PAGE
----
Previous posts in this discussion:
PostPhilippines and Yamashita's Gold (Eugenio Battaglia, Italy, 08/01/14 2:00 am)
I was fascinated by the posts from Bienvenido Macario (30 and 31 July) and David Duggan (31 July). Unfortunately, in spite of all my efforts, I remain mostly Western-centric with my information, which is problematic.
Therefore I have a couple of questions for each of them.
To Bienvenido Macario, I would like to ask why he seems to be against the independentist Filipinos collaborating with the Japanese Army to defeat the occupying American colonial forces.
Generally I assume that for the Filipinos, as for any other nation, it was much better to be independent even if within the structure of the "Asiatic Cooperation," rather than be dominated by a far-away Western country.
To David Duggan, I would like to ask if when preparing the lawsuit claiming war crimes by the Japanese, he ever had the thought that if it was correct to punish the war crimes of the losing "Yellow Monkeys" (remember the movies of good old Marine John Wayne and the democratic war propaganda?), shouldn't it also be appropriate to punish the (numerous) war crimes of the winners?
JE comments: Eugenio Battaglia often forces me to challenge my historic assumptions. I know that the Filipinos were better off under US domination than as part of the brutal "Co-Prosperity Sphere," but should I be so certain? Those who Bienvenido Macario calls "loyalists" to the US could also be labeled as "collaborators."
Philippines and Greater East Asia Co-Prosperity Sphere
(Francisco Ramirez, USA
08/02/14 12:14 AM)
The historical reality is that Filipinos rejected the Asia Co-Prosperity Sphere project. This is not about what ought to be the case, but what in fact was the case. Despite Eugenio Battaglia's assumption (1 August), geographical proximity did not breed solidarity.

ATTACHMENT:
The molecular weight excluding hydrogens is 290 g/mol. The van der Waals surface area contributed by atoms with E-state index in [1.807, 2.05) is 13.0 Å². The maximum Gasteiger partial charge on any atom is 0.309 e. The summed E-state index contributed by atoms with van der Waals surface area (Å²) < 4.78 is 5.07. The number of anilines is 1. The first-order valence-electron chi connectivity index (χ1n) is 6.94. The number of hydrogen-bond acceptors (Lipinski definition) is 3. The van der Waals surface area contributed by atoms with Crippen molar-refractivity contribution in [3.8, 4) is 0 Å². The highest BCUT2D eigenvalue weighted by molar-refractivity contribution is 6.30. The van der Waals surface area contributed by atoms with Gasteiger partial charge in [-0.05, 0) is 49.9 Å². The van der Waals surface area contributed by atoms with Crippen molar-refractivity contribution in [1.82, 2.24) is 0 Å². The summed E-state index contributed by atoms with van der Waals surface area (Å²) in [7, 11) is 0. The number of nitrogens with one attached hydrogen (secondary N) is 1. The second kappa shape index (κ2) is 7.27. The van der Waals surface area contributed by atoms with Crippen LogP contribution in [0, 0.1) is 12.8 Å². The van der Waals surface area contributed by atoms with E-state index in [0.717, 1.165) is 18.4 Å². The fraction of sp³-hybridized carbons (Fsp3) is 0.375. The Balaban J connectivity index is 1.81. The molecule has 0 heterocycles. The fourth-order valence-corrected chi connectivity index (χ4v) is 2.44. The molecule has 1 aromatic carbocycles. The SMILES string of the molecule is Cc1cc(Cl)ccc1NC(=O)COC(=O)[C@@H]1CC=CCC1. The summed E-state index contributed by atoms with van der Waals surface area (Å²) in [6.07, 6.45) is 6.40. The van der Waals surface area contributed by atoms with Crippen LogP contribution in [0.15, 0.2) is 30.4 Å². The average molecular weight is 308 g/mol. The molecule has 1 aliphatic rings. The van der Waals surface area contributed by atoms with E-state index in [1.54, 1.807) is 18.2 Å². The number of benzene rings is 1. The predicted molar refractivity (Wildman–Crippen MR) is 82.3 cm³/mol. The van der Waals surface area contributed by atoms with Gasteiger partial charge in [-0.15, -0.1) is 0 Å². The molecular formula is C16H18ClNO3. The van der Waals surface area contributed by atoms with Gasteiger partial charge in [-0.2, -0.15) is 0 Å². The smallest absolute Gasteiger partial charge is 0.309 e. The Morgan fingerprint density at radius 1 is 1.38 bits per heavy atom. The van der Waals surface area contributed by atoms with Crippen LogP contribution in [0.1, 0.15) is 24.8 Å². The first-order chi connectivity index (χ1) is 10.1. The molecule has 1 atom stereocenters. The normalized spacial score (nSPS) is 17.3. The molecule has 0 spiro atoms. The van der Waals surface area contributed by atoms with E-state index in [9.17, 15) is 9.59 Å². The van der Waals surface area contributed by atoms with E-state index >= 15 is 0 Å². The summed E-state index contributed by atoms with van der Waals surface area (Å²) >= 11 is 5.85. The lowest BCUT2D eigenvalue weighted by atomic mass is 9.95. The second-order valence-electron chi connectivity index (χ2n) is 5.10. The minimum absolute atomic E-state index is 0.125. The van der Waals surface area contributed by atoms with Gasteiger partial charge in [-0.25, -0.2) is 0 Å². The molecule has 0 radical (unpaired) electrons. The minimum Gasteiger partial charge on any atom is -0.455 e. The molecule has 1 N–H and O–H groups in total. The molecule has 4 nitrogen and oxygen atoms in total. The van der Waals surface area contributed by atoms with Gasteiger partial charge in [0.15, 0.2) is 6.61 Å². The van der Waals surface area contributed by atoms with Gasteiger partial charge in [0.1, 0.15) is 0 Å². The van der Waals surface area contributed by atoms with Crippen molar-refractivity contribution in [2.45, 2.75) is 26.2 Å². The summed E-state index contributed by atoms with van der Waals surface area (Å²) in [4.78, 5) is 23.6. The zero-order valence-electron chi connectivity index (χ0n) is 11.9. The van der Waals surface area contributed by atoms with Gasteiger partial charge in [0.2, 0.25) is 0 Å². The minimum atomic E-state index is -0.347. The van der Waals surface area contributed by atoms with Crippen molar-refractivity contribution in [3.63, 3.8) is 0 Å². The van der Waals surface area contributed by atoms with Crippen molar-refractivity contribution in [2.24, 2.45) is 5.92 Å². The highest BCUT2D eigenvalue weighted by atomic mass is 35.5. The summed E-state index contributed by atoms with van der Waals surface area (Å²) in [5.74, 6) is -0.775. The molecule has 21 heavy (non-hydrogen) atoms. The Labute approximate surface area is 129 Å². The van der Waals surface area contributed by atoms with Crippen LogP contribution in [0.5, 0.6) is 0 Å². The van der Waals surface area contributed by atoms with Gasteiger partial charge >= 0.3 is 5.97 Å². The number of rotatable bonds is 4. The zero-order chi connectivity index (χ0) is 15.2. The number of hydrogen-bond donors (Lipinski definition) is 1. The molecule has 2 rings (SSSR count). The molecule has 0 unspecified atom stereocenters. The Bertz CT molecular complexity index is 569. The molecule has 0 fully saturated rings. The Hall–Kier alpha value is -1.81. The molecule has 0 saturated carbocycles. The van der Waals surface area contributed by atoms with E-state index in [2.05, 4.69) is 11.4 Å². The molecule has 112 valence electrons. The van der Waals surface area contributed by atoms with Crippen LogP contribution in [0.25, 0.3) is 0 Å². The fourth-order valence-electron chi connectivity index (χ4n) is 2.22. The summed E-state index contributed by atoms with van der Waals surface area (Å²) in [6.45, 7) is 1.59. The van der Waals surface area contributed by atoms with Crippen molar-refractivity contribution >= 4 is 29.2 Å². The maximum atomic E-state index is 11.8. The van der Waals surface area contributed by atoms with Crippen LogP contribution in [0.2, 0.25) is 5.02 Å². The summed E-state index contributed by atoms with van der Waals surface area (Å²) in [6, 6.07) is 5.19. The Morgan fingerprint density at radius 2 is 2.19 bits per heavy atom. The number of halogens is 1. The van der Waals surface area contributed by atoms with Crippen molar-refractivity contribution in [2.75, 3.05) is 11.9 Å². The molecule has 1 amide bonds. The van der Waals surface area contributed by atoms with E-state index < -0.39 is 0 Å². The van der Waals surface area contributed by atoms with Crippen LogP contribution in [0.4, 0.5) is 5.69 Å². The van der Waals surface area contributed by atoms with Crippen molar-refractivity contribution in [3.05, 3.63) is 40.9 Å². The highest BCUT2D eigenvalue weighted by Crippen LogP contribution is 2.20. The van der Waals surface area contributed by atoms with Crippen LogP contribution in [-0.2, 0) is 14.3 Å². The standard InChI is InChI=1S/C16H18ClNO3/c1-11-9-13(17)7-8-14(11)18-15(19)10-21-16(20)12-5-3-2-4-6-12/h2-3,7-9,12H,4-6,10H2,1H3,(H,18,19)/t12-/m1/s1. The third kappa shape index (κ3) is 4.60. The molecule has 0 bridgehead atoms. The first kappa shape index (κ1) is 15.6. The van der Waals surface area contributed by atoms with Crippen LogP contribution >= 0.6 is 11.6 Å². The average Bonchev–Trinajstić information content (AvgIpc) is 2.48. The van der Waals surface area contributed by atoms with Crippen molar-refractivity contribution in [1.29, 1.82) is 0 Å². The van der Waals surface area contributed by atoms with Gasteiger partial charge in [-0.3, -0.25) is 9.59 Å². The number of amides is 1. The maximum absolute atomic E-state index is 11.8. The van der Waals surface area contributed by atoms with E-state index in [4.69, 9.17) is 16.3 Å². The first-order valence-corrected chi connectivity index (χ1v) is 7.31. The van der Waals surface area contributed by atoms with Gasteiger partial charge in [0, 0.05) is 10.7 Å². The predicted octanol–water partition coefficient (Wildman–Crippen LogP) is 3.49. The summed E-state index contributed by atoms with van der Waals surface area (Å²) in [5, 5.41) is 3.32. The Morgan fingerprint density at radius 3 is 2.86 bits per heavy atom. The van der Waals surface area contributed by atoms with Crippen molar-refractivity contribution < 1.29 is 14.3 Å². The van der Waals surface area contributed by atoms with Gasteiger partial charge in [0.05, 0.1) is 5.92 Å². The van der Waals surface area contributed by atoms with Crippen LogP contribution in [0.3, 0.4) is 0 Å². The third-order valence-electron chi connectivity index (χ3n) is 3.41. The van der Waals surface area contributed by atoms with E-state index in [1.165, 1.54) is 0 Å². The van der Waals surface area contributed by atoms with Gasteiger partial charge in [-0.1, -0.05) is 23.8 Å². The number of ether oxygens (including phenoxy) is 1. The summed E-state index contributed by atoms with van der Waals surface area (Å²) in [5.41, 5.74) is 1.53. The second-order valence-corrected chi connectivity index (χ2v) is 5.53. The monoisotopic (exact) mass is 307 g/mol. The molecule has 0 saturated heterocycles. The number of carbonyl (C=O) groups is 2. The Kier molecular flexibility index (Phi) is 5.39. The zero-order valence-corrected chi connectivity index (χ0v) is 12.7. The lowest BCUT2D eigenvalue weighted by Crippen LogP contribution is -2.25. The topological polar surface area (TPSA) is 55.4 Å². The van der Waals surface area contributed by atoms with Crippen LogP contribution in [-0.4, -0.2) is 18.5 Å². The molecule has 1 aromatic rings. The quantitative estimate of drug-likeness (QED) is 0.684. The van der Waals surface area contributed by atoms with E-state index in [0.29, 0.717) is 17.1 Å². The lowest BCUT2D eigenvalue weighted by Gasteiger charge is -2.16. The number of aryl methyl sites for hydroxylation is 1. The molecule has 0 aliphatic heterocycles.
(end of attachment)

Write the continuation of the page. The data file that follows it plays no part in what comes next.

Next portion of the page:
To this day there is more anti-Japanese than anti-American sentiment in the Philippines. This is true despite the fact that much of the destruction of Manila was due to less-than-precise American bombing.
Before Pearl Harbor there was a Commonwealth in the Philippines and a degree of self-government that included elections of both the legislative and executive branches. There was an agreement that the Philippines would become independent by 1945. One can argue that it was not in the best interests of the Philippines to become independent. But there were no mass demonstrations in favor of remaining a colony or becoming a USA territory. That is why I have never accepted the abandonment thesis of my kababayan, Bienvenido Macario. I do agree with him that rule by oligarchy has severely damaged "La Perla del Oriente, Nuestro Perdido Edén" (from José Rizal's "Mi Último Adiós").
Regarding collaboration, the standard defense for someone like Jose Laurel (president during the Japanese occupation era) is that his collaboration prevented Japan from drafting Filipinos into the Japanese army, as many Koreans were. After World War II, Laurel was elected to the Senate repeatedly. These elections are national, not provincial. So, either most people did not know how bad his government was or did not share the negative judgment of its critics. My guess is that people distinguish between collaborators who personally gained from the collaboration and those who did not. Of course, people could be dead wrong in making this assessment of motive.
JE comments: Except for a Quisling or two who benefited directly from Japanese rule, I don't know of anywhere in Asia where "Co-Prosperity" was received with enthusiasm. A parallel question about the Philippines in WWII: were there significant numbers of Filipino "volunteers" who fought for Japan?